Ciara Romero died earlier this month while participating in a 70-foot bungee jump at a indoor recreation facility in Grand Junction, Colo.

After the bungee device she was using was tested and proven to be functioning properly, investigators are now searching for new clues as to why the 20-year-old woman plunged to her death.

The device was tested by its manufacturer, Boulder-based Head Rush Technologies, which reported the findings in a statement released to The Daily Sentinel. The findings were confirmed by a spokeswoman for the Colorado Department of Labor and Employment, Cher Haavind, who worked with the company to test the equipment.

She said the investigation will now move on to other factors that could have played a role in Romero’s death.

“This inspection involved testing which subjected the device to various loading profiles across a range of weights, where the velocity and force were recorded in simulated descents,” said the statement, which was released by Bill Carlson, Head Rush Technologies’ senior director of marketing. “The inspection and testing determined that the device, webbing and triple-locking carabiner were found to be intact, and functioning normally, with no apparent damage.”

Romero, a nurse, updated her Facebook profile picture on the morning of Jan. 4, the day she died.

At a recreational facility called Get Air at the Silo Trampoline Park, The Daily Sentinel said, “[P]articipants use a harness connected to a rope to climb one of the silo’s towers, then transfer to a wooden platform and jump off, down another tower, while attached to a rope. Users free fall for 15 to 20 feet and are caught by the device and lowered more slowly to the ground.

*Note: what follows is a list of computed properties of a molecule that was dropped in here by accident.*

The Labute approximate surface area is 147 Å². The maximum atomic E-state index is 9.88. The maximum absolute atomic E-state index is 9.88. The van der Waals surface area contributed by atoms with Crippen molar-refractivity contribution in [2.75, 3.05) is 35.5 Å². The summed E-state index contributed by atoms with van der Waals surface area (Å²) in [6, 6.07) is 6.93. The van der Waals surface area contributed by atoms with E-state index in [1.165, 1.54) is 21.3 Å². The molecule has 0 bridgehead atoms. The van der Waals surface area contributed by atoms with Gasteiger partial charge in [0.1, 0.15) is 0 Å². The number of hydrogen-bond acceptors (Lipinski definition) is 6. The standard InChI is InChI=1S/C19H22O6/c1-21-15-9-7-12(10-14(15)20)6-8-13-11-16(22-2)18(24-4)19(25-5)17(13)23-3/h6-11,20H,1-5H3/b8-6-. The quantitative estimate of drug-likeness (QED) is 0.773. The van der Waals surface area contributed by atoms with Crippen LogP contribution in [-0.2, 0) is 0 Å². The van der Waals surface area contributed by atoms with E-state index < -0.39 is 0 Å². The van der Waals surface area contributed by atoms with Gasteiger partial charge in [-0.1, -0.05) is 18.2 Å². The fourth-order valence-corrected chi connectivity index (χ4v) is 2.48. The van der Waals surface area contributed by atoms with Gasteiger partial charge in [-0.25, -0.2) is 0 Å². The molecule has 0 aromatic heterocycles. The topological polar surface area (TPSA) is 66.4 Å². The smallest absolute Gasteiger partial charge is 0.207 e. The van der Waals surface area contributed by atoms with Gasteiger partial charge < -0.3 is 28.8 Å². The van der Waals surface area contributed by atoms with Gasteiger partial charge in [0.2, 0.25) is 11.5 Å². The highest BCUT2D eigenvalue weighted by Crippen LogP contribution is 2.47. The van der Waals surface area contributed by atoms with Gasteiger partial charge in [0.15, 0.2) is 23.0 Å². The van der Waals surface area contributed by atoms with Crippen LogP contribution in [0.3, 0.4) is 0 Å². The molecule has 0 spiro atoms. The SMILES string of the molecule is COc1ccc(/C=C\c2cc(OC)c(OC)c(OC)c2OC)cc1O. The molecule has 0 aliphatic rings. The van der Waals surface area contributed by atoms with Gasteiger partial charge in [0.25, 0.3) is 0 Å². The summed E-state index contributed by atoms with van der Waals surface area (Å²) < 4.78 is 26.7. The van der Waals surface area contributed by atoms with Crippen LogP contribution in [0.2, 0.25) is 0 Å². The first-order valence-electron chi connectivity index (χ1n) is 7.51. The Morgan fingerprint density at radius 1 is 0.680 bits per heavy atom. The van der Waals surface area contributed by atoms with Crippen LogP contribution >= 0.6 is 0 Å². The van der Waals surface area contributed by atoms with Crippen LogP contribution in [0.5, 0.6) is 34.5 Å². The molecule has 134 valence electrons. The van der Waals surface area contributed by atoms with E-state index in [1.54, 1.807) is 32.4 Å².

Haavind said investigators intend to concentrate on eyewitness statements regarding the tragedy while continuing to work with local police.

“We’re looking at all possible causes,” Haavind said. “This is extremely rare, which is why the investigation is taking longer.”

“Our priority is ruling out one thing at a time,” Haavind said about the investigation. “Do know that we’re working quickly to get an answer.”

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The bungee device, called the QUICKjump XL, is temporarily prohibited from use in Colorado. The recreational facility has since reopened its trampoline park, but the silo jump where the unsolved accident occurred remains closed.

Get Air released a statement saying they feel “deep sorrow and profound sympathy for [Romero’s] family and friends in their loss, and expresses its sincere condolences to them.”

The statement continued: “We are fully cooperating with the Grand Junction Police Department, the Occupational Health and Safety Administration and Colorado State regulatory agencies in their investigations of the incident. We will have no further comment regarding this investigation or incident.”